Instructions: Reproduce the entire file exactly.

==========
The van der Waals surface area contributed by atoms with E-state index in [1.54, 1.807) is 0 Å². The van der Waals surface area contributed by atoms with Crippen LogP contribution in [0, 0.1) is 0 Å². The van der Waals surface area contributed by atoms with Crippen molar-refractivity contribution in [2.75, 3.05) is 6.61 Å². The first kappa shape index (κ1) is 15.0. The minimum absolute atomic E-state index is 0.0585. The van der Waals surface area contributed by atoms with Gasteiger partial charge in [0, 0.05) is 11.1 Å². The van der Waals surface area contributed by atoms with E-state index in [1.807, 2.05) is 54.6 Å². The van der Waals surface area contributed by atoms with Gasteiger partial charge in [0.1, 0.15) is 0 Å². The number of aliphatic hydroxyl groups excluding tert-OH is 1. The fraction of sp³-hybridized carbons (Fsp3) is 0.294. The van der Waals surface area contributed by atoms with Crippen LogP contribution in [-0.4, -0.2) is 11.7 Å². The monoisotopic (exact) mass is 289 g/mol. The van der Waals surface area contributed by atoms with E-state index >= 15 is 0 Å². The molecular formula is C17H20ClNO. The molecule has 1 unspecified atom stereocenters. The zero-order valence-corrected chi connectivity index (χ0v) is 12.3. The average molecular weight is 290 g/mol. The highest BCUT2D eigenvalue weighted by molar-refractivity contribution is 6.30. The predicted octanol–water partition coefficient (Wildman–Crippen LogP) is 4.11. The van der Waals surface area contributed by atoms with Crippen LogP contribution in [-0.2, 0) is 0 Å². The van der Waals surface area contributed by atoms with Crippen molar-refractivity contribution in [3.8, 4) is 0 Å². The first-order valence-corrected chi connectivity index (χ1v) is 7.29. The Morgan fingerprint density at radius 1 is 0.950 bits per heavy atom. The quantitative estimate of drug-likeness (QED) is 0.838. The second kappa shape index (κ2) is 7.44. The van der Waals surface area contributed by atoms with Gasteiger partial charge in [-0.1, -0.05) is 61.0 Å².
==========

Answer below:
The van der Waals surface area contributed by atoms with E-state index in [1.54, 1.807) is 0 Å². The van der Waals surface area contributed by atoms with Crippen LogP contribution in [0, 0.1) is 0 Å². The van der Waals surface area contributed by atoms with Crippen molar-refractivity contribution in [2.75, 3.05) is 6.61 Å². The first kappa shape index (κ1) is 15.0. The minimum absolute atomic E-state index is 0.0585. The van der Waals surface area contributed by atoms with Gasteiger partial charge in [0, 0.05) is 11.1 Å². The van der Waals surface area contributed by atoms with E-state index in [1.807, 2.05) is 54.6 Å². The van der Waals surface area contributed by atoms with Gasteiger partial charge in [0.1, 0.15) is 0 Å². The number of aliphatic hydroxyl groups excluding tert-OH is 1. The fraction of sp³-hybridized carbons (Fsp3) is 0.294. The van der Waals surface area contributed by atoms with Crippen LogP contribution in [-0.4, -0.2) is 11.7 Å². The monoisotopic (exact) mass is 289 g/mol. The van der Waals surface area contributed by atoms with E-state index >= 15 is 0 Å². The molecular formula is C17H20ClNO. The molecule has 1 unspecified atom stereocenters. The zero-order valence-corrected chi connectivity index (χ0v) is 12.3. The average molecular weight is 290 g/mol. The highest BCUT2D eigenvalue weighted by molar-refractivity contribution is 6.30. The predicted octanol–water partition coefficient (Wildman–Crippen LogP) is 4.11. The van der Waals surface area contributed by atoms with Crippen LogP contribution in [-0.2, 0) is 0 Å². The van der Waals surface area contributed by atoms with Crippen molar-refractivity contribution in [3.8, 4) is 0 Å². The first-order valence-corrected chi connectivity index (χ1v) is 7.29. The Morgan fingerprint density at radius 1 is 0.950 bits per heavy atom. The quantitative estimate of drug-likeness (QED) is 0.838. The second kappa shape index (κ2) is 7.44. The van der Waals surface area contributed by atoms with Gasteiger partial charge in [-0.1, -0.05) is 61.0 Å².